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Bob Mould
Life And Times
Anti- Records
www.bobmould.com


I have obviously done myself a rather large disservice over the past few years… I have really, inexplicably, kind of ignored the musical career of Bob Mould ever since the Loud Bomb record… I never took the time to listen to his last record District Line and I only gave a couple of listens to Body Of Song in 2005. While I felt like that record was a slight return to his own unique sound, it never lived in my CD player for more than a few cursory listens here and there. Life And Times signals a solid, strong return to the Bob Mould that many of us grew up with, spending formative years listening to his works with Husker Du and Sugar, as well as his phenomenal early solo records. In fact, this record closely resembles the personal impact of Workbook, as Mould played virtually all the instruments and produced and recorded the record himself, with the obvious exception of the drums being played by John Wurster.

In keeping with that observation, the record is heavy on the acoustic guitars and solid rhythms that have pervaded much of Mould's work over the last two decades, recalling some of his finest songs like Sugar's "If I Can't Change Your Mind" or the inexorably beautiful "Wishing Well". Mould doesn't restrain the rock on this new album, either… note songs like "City Lights (Days Go By)" that have driving rhythms and wonderfully chiming guitars that carry the vocals to their pop perfection or "Argos" that lays down the distorted guitar and throttling rhythms that made Sugar such an unequalled rock entity. The title track starts the album off with acoustic guitars that have a very Bob Mould-ish feel to them, setting the tone of the album with simple lyric phrases like "Why'd you have to come around and turn my whole world upside down/you're wrecking me and everything/ you don't even know what you're doing" before the song kicks into rock mode and Mould seethes "What the fuck, what kicked up all this dust/taking me back to the places I left behind/the old life and times". The songs that follow are filled with familiar themes… lost love, the hate that love causes, love itself… but the songs are carried along a wave of sound and phrasing that is inexplicably, and truly, Bob Mould.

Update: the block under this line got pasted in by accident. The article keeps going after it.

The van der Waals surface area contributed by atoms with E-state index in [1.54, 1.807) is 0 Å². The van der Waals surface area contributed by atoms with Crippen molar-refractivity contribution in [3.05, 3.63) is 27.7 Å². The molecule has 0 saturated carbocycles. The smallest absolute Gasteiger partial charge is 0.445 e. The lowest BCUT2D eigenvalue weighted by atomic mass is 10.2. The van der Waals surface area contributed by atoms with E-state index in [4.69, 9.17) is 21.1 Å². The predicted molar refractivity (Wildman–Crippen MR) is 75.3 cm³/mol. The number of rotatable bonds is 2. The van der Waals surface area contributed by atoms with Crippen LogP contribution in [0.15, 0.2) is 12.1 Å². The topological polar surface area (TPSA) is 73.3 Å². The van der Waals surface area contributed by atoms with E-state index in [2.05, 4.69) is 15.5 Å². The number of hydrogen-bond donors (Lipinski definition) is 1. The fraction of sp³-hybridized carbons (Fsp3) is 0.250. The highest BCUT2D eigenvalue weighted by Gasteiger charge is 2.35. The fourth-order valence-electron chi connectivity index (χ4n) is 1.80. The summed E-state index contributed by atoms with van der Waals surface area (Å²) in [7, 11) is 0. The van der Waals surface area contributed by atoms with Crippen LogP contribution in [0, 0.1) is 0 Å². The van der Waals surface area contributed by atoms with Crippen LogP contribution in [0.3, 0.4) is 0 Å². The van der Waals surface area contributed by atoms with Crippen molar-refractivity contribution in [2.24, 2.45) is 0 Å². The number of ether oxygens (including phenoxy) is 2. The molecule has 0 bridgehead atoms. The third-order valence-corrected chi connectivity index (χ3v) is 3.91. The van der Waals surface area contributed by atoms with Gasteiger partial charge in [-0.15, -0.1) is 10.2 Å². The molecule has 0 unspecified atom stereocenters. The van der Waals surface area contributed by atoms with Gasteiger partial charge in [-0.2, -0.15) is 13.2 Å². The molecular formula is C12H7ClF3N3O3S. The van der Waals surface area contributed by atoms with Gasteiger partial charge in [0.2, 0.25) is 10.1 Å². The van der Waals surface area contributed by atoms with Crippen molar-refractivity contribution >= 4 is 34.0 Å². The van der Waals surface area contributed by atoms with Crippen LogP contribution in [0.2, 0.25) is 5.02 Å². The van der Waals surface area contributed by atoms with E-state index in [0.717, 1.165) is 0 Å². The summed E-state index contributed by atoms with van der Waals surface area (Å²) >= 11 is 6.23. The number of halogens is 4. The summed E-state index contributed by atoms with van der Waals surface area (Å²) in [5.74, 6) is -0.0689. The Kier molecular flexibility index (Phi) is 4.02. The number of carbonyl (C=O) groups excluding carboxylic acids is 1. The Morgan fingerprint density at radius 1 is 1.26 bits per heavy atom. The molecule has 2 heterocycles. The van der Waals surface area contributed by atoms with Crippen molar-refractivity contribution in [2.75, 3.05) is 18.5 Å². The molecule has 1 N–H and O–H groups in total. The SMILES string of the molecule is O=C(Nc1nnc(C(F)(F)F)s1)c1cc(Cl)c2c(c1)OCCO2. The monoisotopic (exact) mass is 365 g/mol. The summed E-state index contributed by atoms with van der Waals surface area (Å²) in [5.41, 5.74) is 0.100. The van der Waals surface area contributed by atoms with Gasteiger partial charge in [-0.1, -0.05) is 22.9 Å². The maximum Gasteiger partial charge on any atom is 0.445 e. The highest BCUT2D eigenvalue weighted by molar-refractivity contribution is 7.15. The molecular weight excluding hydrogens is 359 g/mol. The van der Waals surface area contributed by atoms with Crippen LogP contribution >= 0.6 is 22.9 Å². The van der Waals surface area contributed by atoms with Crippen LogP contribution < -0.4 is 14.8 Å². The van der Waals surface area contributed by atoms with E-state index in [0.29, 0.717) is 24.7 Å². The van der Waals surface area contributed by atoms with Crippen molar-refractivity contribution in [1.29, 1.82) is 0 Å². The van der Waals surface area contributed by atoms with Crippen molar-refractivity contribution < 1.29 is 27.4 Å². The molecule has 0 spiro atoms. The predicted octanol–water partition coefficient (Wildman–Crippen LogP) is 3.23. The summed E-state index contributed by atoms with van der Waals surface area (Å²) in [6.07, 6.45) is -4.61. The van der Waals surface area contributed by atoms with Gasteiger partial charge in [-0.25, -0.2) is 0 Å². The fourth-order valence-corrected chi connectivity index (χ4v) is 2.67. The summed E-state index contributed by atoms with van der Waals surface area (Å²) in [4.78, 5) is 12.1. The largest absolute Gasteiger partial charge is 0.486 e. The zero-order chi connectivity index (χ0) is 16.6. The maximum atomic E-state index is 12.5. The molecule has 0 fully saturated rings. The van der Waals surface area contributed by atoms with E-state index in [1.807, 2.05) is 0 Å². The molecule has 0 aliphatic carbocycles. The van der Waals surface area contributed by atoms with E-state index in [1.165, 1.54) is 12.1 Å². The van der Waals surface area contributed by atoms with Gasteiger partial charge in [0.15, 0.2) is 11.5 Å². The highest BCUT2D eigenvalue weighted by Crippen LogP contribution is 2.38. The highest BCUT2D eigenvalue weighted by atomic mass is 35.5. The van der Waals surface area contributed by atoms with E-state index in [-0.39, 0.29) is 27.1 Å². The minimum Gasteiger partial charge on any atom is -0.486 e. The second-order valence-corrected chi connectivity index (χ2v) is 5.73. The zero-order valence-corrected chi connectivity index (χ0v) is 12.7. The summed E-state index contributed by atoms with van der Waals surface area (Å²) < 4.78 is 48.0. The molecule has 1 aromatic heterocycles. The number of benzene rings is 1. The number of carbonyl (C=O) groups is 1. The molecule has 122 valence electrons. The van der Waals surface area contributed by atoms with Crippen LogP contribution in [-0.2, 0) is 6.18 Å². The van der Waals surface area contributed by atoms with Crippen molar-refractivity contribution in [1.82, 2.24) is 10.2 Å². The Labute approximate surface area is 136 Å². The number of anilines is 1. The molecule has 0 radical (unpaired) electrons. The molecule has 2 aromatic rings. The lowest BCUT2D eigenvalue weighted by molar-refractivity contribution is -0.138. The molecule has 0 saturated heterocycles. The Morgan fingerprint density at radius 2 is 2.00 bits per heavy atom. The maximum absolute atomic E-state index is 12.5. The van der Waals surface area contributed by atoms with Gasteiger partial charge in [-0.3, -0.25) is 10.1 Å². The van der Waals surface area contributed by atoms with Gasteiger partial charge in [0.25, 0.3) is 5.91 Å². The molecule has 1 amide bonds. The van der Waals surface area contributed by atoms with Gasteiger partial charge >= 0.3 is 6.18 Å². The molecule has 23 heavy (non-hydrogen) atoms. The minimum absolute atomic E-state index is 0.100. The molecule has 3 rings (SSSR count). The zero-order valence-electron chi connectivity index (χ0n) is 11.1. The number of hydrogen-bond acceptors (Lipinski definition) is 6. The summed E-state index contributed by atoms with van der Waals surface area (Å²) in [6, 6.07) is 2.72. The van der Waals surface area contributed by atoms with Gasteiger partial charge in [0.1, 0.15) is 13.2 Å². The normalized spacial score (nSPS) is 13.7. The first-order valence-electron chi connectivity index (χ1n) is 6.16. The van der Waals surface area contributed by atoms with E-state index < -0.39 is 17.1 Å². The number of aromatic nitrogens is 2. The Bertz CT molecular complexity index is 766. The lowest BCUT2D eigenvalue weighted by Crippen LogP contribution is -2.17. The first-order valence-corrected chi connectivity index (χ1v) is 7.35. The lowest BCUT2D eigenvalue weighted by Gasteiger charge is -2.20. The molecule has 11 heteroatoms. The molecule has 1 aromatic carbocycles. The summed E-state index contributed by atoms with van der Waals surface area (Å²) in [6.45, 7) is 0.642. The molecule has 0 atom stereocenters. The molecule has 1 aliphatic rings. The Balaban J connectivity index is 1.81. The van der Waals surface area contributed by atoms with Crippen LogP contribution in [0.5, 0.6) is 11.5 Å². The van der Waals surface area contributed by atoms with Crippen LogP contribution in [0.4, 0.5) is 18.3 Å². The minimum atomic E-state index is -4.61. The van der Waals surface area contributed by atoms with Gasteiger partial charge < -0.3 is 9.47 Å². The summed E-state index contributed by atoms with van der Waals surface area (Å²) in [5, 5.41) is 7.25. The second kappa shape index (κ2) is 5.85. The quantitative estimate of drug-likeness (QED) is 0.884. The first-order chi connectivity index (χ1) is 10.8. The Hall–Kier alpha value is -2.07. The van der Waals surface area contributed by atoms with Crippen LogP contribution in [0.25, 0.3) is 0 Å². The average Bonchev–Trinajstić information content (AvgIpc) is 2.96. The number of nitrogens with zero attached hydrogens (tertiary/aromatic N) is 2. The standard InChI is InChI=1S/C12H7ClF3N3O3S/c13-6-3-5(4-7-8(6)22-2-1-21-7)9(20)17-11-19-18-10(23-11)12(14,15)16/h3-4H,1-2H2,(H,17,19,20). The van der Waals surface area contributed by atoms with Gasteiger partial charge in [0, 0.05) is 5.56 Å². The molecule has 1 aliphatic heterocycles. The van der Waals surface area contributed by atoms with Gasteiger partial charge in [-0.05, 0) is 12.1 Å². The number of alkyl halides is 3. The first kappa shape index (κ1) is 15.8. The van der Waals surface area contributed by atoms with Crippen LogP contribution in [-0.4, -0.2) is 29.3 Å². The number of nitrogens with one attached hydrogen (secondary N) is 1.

If you've been remiss with Bob Mould the way that I have, virtually writing him off for much listening since Modulate first introduced us to the "synthesizer" Mould, then you owe it to yourself - and Bob - to revisit the man's work with Life And Times. If you like the more synthy Mould tracks, there are pieces that will appeal to you here, as well… try "The Breach" with its Nick Rhodes-ian synth lines, but the meat of this album lies in a true return to Mould's real glory… fine guitars, finer melodies, and even finer lyrics. I can honestly say that Mould has re-established himself in my daily listening stacks, which will of course make me go back and revisit his last few records and see just what I've been missing.

-Embo Blake

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